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That impenetrable pile of checkbooks, bills and brokerage statements on your desk is trying to intimidate you.

You know your finances are too complex and that efficiency would save time and money. But the pile likes being a pile, and it's telling you to back off.

Don't give in. If you can take control of your finances, your investment of time and money will return dividends in both for decades to come.

It's all about simplifying.

With technology -- such as automatic bill-paying, direct deposit and computerized budgets -- you can take a lot of the drudgery out of your financial chores.

By working with an adviser to develop a comprehensive financial plan and by reducing the number of accounts you have, you can gain a better picture of your situation so that all your efforts keep you moving in the right direction.

Simplifying your financial life isn't rocket science, but you shouldn't throw up your hands and think that things will somehow fall into place.

"Simplifying is not a quick task," says Lance Alston, a partner and certified financial planner at JWA Financial Group in Dallas. "There's analysis and research, and most people don't have the patience or the disposition it requires to get to the end result."

But it can be done. You have to actively set out to simplify your financial life. Here are ways to get started:

Have a financial plan.

You'd be surprised at how much it will simplify your finances. Lay out your current resources, your goals and what steps you will take to achieve them.

"The easiest way to simplify your financial life is to figure out what your priorities are," says Lawrance. "Then behave like they're your priorities."

Setting financial targets can also make hitting nonfinancial targets possible.

Take a financial inventory.

That includes looking at your income, expenses, bank and retirement accounts and Social Security benefits.

"Do you have a will? Do you have a living will?" Alex Booras asks. "Do you have long-term care insurance?"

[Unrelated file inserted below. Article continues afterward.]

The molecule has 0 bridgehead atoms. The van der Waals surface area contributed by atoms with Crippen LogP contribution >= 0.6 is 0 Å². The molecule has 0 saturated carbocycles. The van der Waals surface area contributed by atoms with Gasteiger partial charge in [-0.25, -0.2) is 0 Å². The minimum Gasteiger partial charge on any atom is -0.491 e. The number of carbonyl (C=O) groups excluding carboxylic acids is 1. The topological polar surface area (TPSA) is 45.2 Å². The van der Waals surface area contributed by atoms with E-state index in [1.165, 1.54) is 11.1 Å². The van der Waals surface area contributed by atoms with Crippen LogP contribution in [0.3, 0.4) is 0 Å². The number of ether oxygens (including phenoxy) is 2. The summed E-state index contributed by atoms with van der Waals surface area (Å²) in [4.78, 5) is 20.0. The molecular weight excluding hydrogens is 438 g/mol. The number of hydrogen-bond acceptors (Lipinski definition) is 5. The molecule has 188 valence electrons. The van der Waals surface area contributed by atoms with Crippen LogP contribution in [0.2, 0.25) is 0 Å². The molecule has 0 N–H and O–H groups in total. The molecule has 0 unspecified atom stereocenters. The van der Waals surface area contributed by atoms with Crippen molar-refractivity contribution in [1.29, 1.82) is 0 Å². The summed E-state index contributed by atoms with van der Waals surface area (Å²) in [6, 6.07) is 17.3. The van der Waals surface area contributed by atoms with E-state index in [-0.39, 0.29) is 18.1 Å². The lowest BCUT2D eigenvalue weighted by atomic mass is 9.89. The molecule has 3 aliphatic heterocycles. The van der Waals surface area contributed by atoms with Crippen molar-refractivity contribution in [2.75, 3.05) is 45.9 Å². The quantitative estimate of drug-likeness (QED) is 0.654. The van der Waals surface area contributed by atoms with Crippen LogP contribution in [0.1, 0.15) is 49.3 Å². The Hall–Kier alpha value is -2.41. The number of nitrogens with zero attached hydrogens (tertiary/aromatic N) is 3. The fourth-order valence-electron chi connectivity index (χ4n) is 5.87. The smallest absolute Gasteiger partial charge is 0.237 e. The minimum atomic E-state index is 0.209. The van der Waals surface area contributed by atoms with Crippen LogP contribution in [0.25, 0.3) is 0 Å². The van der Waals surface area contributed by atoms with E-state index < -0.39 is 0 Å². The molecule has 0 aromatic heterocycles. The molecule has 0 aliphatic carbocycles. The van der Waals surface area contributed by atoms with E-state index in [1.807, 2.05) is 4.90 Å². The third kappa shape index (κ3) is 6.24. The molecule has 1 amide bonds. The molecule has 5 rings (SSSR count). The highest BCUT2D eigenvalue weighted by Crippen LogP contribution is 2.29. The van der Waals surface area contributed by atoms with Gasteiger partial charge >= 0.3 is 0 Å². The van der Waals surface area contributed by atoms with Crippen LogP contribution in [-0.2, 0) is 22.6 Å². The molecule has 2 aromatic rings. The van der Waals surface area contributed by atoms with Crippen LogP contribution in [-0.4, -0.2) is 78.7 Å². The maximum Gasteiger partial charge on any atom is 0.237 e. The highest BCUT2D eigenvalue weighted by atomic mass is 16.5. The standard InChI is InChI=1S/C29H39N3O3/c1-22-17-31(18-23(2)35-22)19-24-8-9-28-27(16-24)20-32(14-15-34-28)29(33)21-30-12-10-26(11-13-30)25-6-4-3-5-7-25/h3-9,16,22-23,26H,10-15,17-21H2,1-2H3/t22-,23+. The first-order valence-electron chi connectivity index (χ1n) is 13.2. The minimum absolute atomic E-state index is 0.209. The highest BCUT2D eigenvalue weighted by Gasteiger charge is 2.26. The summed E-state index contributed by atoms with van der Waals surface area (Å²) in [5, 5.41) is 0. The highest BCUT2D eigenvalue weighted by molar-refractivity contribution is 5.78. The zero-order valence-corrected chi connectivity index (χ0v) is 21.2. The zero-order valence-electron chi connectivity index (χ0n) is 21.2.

Use debit cards to pay bills.

They're quicker than writing a paper check. Just make sure you have sufficient funds in your bank account and record the debit so you're not overdrawn.

Automate financial transactions.

Pay your routine bills by having the money automatically drafted from your bank account.

Again, make sure you have the money in your account and that you record the transactions.

Reduce your accounts.

"One major credit card is all anyone needs, and this also reduces the chances of your identity being stolen and improves your credit score," says Clintsman.

Organize your personal papers.

"Set up an organization structure for your important papers," Clintsman says. "Most people develop a paper clutter in their homes because they don't have a proper place to file important papers as they come in the mail."

Set up folders for all accounts.

Get rid of the documents you don't need.

Many people keep bills, bank statements, receipts and canceled checks and other documents far longer than necessary.

"It's reasonable to keep your deposit, credit card, ATM and debit card receipts until the transaction appears on your statement and you've verified that the information is accurate," according to the Federal Deposit Insurance Corp.

Save credit card and bank account statements for about a year if they don't have tax or other long-term significance, the FDIC says.

"The rest you should maintain up to seven years," the agency says.

If documents involve the purchase or sale of investments, keep them for as long as you own the investment.

Be sure to shred unwanted documents containing personal information.

Use direct deposit for your paycheck, pension or Social Security benefits.

You'll get your money faster and you won't have to worry about thieves stealing your check.

Make simplifying your financial life your priority.

"If in doubt about your priorities, your wallet will let you know what your true priorities have been," Lawrance says. "If you don't like where you're at, change what you're doing."

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